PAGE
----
Iraq’s Sinjar recaptured from ISIS
BAGHDAD - Right after Kurdish and Yazidi forces recaptured the strategic northern Iraqi city of Sinjar from Islamic State (ISIS) militants, a diplomatic tiff arose when Kurdish Iraqi leader Masoud Barzani insisted the Kurdish flag be hoisted in the liberated area.
The flag was raised in the shattered public squares of Sinjar but was quickly replaced with, or in some places remained next to, an Iraqi flag. Lawmakers in Baghdad insisted on the national flag to stress Iraqi sovereignty on all of Iraq, which is effectively divided along sectarian and ethnic lines.
Apart from the squabble, Iraqis are united in the view that the November 15th liberation of Sinjar was a major blow to ISIS, which took control of the area in August 2014 and had since used it as a junction linking it with the Syrian border, 50 km to the north.
It is widely known as one of the most active supply lines ISIS used to pass through Highway 47, which cuts across Sinjar, in northern Iraq at the foot of a chain of steep mountains, called Mount Sinjar.
“I’m happy for Sinjar’s liberation,” said Kurdish political scientist Mohammed Aziz. “But I’m still waiting to see a plan to rehabilitate the city after it was liberated, to see other cities liberated too and to bring to justice all those responsible for the blood let in the area,” Aziz insisted, referring to Arabs in Sinjar accused of collaborating with ISIS.
The offensive to retake Sinjar began at dawn November 12th, backed by US-led coalition air strikes. Kurdish and Yazidi forces closed in on three fronts after coalition warplanes bombed ISIS positions, command-and-control facilities and weapons storage facilities.
Within hours, the forces had blocked Highway 47, the main route linking ISIS-ruled Mosul, Iraq’s second largest city to the east, and Raqqa, ISIS’s de facto capital in neighbouring Syria, to the west. They also secured three nearby villages.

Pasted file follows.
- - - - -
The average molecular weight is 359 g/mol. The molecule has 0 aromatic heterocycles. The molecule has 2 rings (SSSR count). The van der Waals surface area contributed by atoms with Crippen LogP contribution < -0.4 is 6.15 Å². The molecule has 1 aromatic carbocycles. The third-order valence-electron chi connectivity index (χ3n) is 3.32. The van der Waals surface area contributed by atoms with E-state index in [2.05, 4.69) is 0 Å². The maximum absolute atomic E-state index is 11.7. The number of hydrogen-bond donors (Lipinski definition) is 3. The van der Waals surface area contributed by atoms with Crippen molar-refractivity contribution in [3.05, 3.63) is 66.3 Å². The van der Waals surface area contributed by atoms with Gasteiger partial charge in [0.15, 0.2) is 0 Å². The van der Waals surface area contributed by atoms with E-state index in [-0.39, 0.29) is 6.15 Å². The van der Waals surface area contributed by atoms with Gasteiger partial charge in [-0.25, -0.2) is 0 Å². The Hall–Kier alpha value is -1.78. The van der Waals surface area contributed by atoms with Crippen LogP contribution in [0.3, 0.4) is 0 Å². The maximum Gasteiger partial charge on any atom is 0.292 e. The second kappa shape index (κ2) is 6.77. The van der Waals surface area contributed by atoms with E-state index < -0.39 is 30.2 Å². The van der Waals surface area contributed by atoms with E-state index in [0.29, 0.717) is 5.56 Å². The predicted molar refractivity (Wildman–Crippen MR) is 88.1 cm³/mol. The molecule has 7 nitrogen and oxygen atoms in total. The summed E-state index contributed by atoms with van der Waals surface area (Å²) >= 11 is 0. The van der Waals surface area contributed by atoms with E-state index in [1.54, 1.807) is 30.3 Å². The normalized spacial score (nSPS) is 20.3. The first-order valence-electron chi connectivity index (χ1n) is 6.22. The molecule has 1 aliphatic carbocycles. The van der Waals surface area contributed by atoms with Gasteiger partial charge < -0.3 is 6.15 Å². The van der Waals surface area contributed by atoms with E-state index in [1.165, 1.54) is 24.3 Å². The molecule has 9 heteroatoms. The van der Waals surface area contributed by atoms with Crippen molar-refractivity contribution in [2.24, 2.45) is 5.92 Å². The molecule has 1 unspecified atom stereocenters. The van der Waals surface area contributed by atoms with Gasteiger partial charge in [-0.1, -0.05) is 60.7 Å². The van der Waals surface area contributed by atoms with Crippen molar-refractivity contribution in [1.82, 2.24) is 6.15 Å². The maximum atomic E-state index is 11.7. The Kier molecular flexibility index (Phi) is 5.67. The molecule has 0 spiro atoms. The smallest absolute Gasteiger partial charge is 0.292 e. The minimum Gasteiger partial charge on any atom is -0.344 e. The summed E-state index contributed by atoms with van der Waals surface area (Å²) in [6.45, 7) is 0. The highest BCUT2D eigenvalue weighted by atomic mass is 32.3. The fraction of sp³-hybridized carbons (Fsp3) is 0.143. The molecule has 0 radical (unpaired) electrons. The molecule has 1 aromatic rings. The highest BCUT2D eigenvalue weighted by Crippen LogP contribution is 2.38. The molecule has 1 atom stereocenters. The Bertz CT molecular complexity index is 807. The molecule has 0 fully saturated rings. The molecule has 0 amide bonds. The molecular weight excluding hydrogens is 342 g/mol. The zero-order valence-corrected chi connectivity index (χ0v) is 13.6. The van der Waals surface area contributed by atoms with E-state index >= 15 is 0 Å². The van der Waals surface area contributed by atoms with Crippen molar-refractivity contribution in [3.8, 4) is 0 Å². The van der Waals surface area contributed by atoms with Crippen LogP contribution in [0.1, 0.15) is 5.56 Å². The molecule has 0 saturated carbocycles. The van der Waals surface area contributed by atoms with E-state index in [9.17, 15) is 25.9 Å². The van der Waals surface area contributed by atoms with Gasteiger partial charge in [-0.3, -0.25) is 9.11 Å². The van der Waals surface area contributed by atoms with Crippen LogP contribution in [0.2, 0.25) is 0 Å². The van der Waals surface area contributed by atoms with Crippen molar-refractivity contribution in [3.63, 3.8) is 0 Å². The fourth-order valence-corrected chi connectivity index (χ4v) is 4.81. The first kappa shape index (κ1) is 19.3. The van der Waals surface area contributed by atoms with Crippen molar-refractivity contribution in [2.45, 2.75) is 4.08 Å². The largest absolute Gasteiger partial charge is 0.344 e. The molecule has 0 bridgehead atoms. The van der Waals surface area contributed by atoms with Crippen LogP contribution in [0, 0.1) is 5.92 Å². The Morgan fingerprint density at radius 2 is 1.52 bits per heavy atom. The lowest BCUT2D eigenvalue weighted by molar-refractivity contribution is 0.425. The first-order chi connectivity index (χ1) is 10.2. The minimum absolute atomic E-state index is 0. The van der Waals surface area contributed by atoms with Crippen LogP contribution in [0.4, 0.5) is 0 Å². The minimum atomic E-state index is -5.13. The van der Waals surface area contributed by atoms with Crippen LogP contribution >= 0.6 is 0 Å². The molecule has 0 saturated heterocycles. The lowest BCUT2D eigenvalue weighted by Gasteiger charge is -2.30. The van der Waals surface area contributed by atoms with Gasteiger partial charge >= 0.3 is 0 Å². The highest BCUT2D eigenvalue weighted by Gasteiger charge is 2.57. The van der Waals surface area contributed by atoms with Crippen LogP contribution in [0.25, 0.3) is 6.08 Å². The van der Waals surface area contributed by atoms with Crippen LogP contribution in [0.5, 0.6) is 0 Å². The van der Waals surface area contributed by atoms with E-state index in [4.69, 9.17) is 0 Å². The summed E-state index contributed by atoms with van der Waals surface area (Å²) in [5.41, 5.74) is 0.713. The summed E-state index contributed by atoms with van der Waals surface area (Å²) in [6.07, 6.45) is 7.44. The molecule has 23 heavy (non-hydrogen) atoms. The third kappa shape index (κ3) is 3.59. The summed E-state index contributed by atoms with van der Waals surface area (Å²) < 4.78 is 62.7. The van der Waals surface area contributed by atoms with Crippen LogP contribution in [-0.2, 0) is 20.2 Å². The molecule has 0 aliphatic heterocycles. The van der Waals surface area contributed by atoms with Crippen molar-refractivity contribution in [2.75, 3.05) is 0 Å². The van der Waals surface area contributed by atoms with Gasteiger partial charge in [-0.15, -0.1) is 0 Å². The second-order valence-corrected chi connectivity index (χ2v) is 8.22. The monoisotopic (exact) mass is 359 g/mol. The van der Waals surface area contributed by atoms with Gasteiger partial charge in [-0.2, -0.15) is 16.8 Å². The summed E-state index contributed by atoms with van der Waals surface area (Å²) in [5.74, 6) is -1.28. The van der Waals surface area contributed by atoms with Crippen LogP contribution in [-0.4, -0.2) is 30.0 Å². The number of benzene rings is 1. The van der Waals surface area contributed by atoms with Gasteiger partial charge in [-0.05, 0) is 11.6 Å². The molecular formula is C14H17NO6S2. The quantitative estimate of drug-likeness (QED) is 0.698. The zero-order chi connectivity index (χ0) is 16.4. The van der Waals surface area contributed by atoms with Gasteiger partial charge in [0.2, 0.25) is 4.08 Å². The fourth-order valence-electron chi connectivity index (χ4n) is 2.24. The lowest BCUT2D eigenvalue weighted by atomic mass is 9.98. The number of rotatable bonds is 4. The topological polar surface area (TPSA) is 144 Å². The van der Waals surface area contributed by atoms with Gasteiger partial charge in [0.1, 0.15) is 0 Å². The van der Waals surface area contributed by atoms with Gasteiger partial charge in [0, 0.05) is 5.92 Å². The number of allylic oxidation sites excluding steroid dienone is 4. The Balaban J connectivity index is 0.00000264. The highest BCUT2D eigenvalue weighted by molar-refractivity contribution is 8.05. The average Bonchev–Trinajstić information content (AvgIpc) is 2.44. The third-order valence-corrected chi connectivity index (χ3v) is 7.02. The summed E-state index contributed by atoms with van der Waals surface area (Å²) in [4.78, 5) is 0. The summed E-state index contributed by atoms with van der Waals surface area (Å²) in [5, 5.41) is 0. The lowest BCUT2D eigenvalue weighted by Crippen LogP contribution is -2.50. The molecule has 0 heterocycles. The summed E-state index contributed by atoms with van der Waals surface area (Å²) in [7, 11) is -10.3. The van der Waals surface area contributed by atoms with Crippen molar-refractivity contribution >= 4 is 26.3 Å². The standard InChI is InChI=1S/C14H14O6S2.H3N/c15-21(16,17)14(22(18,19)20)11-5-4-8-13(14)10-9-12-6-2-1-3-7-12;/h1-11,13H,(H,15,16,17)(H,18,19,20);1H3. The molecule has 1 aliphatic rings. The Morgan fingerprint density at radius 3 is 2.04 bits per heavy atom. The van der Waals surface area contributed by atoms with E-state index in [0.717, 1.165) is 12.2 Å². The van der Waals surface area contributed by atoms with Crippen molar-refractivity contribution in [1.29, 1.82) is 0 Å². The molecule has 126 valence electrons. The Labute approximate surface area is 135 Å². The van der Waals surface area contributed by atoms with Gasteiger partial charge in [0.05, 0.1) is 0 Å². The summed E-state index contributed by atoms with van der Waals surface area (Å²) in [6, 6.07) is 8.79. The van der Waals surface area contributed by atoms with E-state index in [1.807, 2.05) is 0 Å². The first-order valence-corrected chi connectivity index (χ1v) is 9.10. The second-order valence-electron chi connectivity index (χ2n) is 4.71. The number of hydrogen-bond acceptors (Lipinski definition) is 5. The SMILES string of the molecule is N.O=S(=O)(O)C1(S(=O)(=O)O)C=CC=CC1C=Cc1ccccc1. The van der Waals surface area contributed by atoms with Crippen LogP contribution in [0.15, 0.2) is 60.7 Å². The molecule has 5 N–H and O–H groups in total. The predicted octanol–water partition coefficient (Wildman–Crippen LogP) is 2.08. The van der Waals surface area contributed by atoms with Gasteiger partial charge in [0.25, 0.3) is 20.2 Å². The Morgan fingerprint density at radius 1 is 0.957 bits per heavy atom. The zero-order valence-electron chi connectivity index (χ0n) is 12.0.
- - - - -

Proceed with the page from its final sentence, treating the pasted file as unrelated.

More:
The Kurds estimated that there were about 600 ISIS militants in Sinjar before the offensive. The coalition said up to 70 militants had been killed in air strikes.
The overall offensive to liberate Sinjar began in December 2014 but the terrain, harsh weather and reports that ISIS had used chemical weapons in other confrontations with Kurdish peshmerga forces nearby, hampered the recapture of the city.
Many Iraqis argued that US air cover was the main reason for the victory of peshmerga and Yazidi forces against ISIS, who along with several of their informers fled south to Iraq, according to Kurdish officials.
Military analyst Essam al-Khafaji said that the “intensity” of the US air strikes on ISIS strongholds in Sinjar underlined the strategic importance Washington attaches to the US-trained Kurdish forces by lending them a valuable aid throughout the operation.
As for the victory in Sinjar, Khafaji said it was two-fold: “A symbolic one for the Yazidis, who suffered a lot, but more significantly a valuable military move that cut apart strategic lifelines for ISIS”.
When ISIS captured Sinjar in August 2014, its militants killed or kidnapped thousands of Yazidis, including women and children. About 50,000 others fled but were trapped on Mount Sinjar without food or water for days until they were rescued by Syrian Kurdish forces. ISIS considers Yazidis infidels who should convert to Islam or be killed.
Speaking on a visit to Tunisia, US Secretary of State John Kerry said the operation to retake Sinjar had “serious strategic implications, not to mention the fact that the Yazidis, who have been attacked and murdered, slaughtered and driven up on to a mountain and who have been living terrible lives over this period of time, need the right to be able to return to their home”.
Sinjar is mainly inhabited by Kurdish-speaking Yazidis with Arab and Assyrian minorities.
Shirzad Khalil, a Yazidi physician originally from Sinjar, said 60% of Sinjar had been liberated. The other part was pockets around the city that harbour militant elements. He declined to elaborate but said he was among hundreds of Yazidis awaiting permission to enter Sinjar.
“Pictures arriving to us here show massive destruction and horrendous conditions all over,” Khalil said in a telephone interview. He said he was told his house was destroyed.
The initial hoisting of the Kurdish flag in Sinjar, which drew a public outcry and led to political bickering across the country, was followed by more Kurdish steps. Barzani, the Kurdish leader, later called for Sinjar’s annexation.
Ali Al-Allaq, a deputy with the powerful parliamentary bloc State of Law Coalition, said Iraqis “are appreciative of the peshmerga’s efforts but we can’t condone Sinjar becoming part of the Kurdish region because it is part of Iraq’s Nineveh province on the eastern bank of the Tigris river”.